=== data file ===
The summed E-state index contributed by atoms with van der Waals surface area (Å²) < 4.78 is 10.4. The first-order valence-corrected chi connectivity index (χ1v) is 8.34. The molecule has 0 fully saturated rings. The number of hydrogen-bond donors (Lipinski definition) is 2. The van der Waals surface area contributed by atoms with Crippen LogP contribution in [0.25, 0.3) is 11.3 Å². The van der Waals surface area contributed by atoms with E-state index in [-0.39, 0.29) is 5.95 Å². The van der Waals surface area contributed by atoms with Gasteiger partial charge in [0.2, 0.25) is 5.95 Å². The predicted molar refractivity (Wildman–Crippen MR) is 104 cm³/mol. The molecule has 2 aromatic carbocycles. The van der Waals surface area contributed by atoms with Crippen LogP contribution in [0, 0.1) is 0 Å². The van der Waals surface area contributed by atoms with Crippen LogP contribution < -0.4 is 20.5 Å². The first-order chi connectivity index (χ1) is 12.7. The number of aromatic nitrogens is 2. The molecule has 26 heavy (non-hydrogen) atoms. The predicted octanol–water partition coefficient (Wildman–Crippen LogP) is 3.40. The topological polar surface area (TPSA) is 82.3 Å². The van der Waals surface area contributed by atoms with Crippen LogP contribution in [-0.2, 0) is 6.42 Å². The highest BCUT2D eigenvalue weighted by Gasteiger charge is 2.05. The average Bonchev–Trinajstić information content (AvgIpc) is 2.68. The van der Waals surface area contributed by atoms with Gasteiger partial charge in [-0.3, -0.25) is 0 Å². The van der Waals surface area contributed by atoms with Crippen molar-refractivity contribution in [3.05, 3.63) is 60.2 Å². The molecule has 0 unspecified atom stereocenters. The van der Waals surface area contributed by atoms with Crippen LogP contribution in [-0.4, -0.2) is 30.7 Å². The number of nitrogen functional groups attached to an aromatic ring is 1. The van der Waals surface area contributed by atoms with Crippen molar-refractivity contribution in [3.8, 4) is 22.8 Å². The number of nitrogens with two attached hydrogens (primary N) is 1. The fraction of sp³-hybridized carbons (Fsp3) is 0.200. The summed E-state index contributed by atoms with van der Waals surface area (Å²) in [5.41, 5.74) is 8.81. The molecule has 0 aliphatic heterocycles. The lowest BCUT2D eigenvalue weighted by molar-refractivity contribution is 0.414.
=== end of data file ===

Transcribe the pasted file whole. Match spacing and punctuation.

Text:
The summed E-state index contributed by atoms with van der Waals surface area (Å²) < 4.78 is 10.4. The first-order valence-corrected chi connectivity index (χ1v) is 8.34. The molecule has 0 fully saturated rings. The number of hydrogen-bond donors (Lipinski definition) is 2. The van der Waals surface area contributed by atoms with Crippen LogP contribution in [0.25, 0.3) is 11.3 Å². The van der Waals surface area contributed by atoms with E-state index in [-0.39, 0.29) is 5.95 Å². The van der Waals surface area contributed by atoms with Gasteiger partial charge in [0.2, 0.25) is 5.95 Å². The predicted molar refractivity (Wildman–Crippen MR) is 104 cm³/mol. The molecule has 2 aromatic carbocycles. The van der Waals surface area contributed by atoms with Crippen LogP contribution in [0, 0.1) is 0 Å². The van der Waals surface area contributed by atoms with Crippen LogP contribution < -0.4 is 20.5 Å². The first-order chi connectivity index (χ1) is 12.7. The number of aromatic nitrogens is 2. The molecule has 26 heavy (non-hydrogen) atoms. The predicted octanol–water partition coefficient (Wildman–Crippen LogP) is 3.40. The topological polar surface area (TPSA) is 82.3 Å². The van der Waals surface area contributed by atoms with Crippen LogP contribution in [-0.2, 0) is 6.42 Å². The highest BCUT2D eigenvalue weighted by Gasteiger charge is 2.05. The average Bonchev–Trinajstić information content (AvgIpc) is 2.68. The van der Waals surface area contributed by atoms with Gasteiger partial charge in [-0.3, -0.25) is 0 Å². The van der Waals surface area contributed by atoms with Crippen molar-refractivity contribution in [3.05, 3.63) is 60.2 Å². The molecule has 0 unspecified atom stereocenters. The van der Waals surface area contributed by atoms with Crippen LogP contribution in [-0.4, -0.2) is 30.7 Å². The number of nitrogen functional groups attached to an aromatic ring is 1. The van der Waals surface area contributed by atoms with Crippen molar-refractivity contribution in [3.8, 4) is 22.8 Å². The number of nitrogens with two attached hydrogens (primary N) is 1. The fraction of sp³-hybridized carbons (Fsp3) is 0.200. The summed E-state index contributed by atoms with van der Waals surface area (Å²) in [5.41, 5.74) is 8.81. The molecule has 0 aliphatic heterocycles. The lowest BCUT2D eigenvalue weighted by molar-refractivity contribution is 0.414.